Following up from last week’s very successful podcasts is the rest of the interview with Red Camera’s Ted Schilowitz – so called Leader of the Rebellion.
In this week’s follow up podcast from NAB, we talk to Ted Schilowitz, Leader of the Rebellion at Red Camera, which goes along with this discussion of the cameras’ possible roll in production.
This interview was the first press interview recorded after the unveiling of the Red One cameraon the first day of NAB in Las Vegas. With a starting price of only $17,500 the Red Camera was an instant sensation.
Red One promises to redefine digital capture.
Curent camera offer 1/5th the resolution, at half the frame rate for sometimes ten times the price. By offering such high quality capture so cheaply – the camera may well be the indie film makers ultimate tool… if the Red team can deliver.
For independent film makers, the cost of the initial digital cameras was so great that it outweighed the savings from not having to use film, process or scan. In the new age of Digital Intermediate, film scanning alone can be extremely expensive. Digiital cameras, especially the first generation of HDCAM cameras, had a small CCD. To resolve the image to a smaller patch, HD cameras required extremely high quality lens — 2.5 times the effective image quality of a 35mm lens. This meant that the lens were extemely bulky and the whole camera package was unfriendly to smaller productions. This is on top of the issues of reduced sampling quality and thus technical inflexibility.
This inflexible, large camera package was partly solved by the advent of HDv. These prosumer cameras are flexible, small and nimble but at the price of image quality. Not only was the sensor small, the data rates were extremely compressed making keying, effects work or even strong colour grading very difficult. Various incremental steps have moved the prosumer cameras closer to the bigger bulkier HD cameras. Advances such as full progressive and improved recording have helped, but on screen the images still suffered from being ‘electronic’ in appearence.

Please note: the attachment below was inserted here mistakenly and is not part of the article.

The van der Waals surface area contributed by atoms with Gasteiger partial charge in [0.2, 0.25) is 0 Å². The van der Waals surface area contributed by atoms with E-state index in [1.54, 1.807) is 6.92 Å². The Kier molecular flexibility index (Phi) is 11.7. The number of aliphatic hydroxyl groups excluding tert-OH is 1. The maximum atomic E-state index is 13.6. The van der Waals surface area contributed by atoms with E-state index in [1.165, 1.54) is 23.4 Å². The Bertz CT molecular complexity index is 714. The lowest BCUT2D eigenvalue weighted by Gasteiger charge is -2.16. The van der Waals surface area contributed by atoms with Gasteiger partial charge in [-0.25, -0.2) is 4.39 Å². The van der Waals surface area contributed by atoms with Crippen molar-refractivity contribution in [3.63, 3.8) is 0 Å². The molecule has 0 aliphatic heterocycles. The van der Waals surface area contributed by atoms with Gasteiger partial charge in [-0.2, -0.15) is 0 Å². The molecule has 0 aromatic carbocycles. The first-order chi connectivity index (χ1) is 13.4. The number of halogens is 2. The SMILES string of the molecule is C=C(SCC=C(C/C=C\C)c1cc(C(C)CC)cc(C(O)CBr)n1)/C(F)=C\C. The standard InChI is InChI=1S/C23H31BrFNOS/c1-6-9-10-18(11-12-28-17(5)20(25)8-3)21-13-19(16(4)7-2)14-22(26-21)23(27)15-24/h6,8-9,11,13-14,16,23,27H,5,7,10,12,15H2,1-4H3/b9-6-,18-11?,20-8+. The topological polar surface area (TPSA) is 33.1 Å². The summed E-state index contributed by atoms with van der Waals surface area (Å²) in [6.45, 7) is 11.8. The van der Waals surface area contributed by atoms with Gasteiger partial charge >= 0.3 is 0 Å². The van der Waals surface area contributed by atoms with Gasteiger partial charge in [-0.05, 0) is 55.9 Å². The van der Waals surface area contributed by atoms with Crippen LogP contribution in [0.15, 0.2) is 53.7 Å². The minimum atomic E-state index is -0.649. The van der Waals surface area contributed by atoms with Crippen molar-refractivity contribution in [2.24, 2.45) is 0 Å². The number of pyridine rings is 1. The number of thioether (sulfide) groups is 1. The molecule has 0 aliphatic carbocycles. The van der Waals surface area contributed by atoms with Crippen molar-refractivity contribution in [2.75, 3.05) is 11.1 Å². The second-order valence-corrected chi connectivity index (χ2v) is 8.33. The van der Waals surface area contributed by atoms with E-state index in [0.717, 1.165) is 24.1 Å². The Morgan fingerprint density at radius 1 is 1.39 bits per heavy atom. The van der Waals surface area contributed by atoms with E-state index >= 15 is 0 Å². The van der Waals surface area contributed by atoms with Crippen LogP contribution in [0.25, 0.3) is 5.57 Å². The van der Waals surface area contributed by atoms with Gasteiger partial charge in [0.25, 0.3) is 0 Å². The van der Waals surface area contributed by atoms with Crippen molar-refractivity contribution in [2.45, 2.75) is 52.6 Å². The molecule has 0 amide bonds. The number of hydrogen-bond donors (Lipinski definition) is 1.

Meanwhile at the top end, HDCAM gave way to HD-SR based cameras that record full 4:4:4 quality and yet the frame rates were limited to a subset of what film cameras routinely do. The newest of these camera moved to 4K, which is universally agreed to be the upper limit of 35mm, but the cameras are extremely expensive and limited in avaliablity.
Enter Red One, it is small and light weight. Only 7 lbs, it can record 4K up to a stunning 60fps or 120 fps at 2K resolution. The Mysterium sensor is the size of super 35mm so you can use normal 35mm lens. This makes the Red ideal for indie film makers, visual effects and primary production. The Red camera could literally take hundreds of thousands of dollars out of a production. Hence the enormous interest and excitment.
The only problem is that the wider film community has yet to see any images, of any resolution. There is no real way to judge any camera until the images it produces can be critically judged. Still Red comes from a very well funded optics based company – and with no exisiting interests or businesses to protect, Red only stands to gain from wide spread acceptance and adoption of the Red One.
In reality the market for high end 4K cameras is limited to under a 1000 units worldwide, film or digital. On any one day only about 500 film cameras are deployed on fully funded productions globally. To truly be successful Red needs to vastly broaden the market in the wider documentary, indie film, corporate, music video and advertising markets. With this configuration, price and performance it is hard to imagine justifying shooting film for anything with a tight deadline or a high shooting ratio. If the Red delivers it will sweep through TVC and music video production faster than the adoption of digital stills photography, based on cost alone.
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